Although I enjoyed the first half of the book – I found it the most interesting and entertaining, I thought the second half was less enjoyable. I found myself asking, what is this book really about? The portions about Texas and the South seemed like a dramatic change in tenor in the book up to that point. Instead of being about “travels” it devolved into social commentary. In a society where it seems to me that we are bombarded with social commentary, I didn’t have the patience for more.
As you stated, Charley really stole the show and Steinbeck’s quips about him made the book worthwhile. I guess the humanization of pets is also not new. Anyone who likes dogs or has a dog will certainly enjoy his addition to the book.
So in the end, if I decide to pick up Steinbeck again, I’ll have to fall back to The Winter of our Discontent over this one.
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Totally fair comments. He seemed to run out of enthusiasm about his road trip in the second half of the book. In fact, he admitted it. Nonetheless, it put me in the mood to read some of his older, classic novels.
You are absolutely amazing Michelle! I admire you so much even thought I don’t get to tell you that in person or see you very often. I love reading books and I want to read so many of the books you recommend but I just can’t seem to find the time as taking care of Tricia seems to be a 24/7 job. I need to maybe try bo
Whoops…sorry about that….Tricia hit her little bell/button and I had to get her some meds and now I lost my train of thought! That pretty much sums it all up ….just an example of why I can’t seem to sit down to a book and focus. I should try to do the books on tape but I will probably fall asleep with that and keep losing my place.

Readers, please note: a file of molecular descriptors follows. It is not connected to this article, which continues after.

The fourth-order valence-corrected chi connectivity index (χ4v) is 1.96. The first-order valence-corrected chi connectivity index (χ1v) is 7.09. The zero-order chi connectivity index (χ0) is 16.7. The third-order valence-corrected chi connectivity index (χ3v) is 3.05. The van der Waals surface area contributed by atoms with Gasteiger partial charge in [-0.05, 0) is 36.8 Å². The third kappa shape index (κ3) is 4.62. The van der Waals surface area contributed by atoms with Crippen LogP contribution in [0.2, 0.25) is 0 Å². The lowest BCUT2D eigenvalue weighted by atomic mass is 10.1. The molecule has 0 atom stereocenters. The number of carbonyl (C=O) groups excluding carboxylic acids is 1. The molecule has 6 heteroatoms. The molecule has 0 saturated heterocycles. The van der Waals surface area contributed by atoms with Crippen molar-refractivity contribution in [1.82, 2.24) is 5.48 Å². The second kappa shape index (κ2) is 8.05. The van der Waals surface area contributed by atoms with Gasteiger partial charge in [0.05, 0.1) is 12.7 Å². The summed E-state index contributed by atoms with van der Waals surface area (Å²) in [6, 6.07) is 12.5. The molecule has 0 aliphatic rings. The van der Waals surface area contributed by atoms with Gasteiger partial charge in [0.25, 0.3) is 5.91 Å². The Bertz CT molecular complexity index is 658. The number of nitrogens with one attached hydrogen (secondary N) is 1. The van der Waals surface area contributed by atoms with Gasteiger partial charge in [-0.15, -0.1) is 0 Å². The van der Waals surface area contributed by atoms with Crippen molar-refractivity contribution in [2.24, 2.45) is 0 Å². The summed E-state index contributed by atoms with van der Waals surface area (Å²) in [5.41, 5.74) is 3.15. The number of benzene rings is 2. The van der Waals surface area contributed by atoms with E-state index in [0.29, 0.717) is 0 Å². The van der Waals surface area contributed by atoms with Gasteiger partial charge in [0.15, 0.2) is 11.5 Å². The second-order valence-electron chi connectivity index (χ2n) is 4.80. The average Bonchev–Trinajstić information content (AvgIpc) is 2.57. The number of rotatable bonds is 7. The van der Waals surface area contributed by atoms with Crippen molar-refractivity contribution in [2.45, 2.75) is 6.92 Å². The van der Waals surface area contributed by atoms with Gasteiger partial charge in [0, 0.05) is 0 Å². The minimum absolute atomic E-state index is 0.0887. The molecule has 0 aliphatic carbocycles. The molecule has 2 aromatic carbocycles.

Again, Michelle, you are such an inspiration and such a wonderful person…..just so sad I can’t get away from Tricia to see you more often. We are still struggling to find nurses and she can’t be left alone at all and she can only have RNs who can touch her line …..it is so difficult to find great people as you know.
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I’m so glad you wrote about this book, Michelle. I always thought Charley was a hobo that Steinbeck picked up hitchhiking, or something like that. Now I really want to read it — what’s not to like about a good dog book! I’m in the middle of The Last Astronaut by David Wellington – another book about a lady astronaut. Guess I’m on a kick about that. Does a spaceship count as a mode of travel…? Hope you and your family have a good Thanksgiving!
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Haha! That’s funny! If you read it, let me know what you think. Happy Thanksgiving to you, too, Martha!
Thanks, Wendy! Caregivers like you are unsung heroes. Sorry you aren’t getting any kind of a break and that Tricia’s been suffering for so long. I think about you guys often. Let us know if there is anything we can do.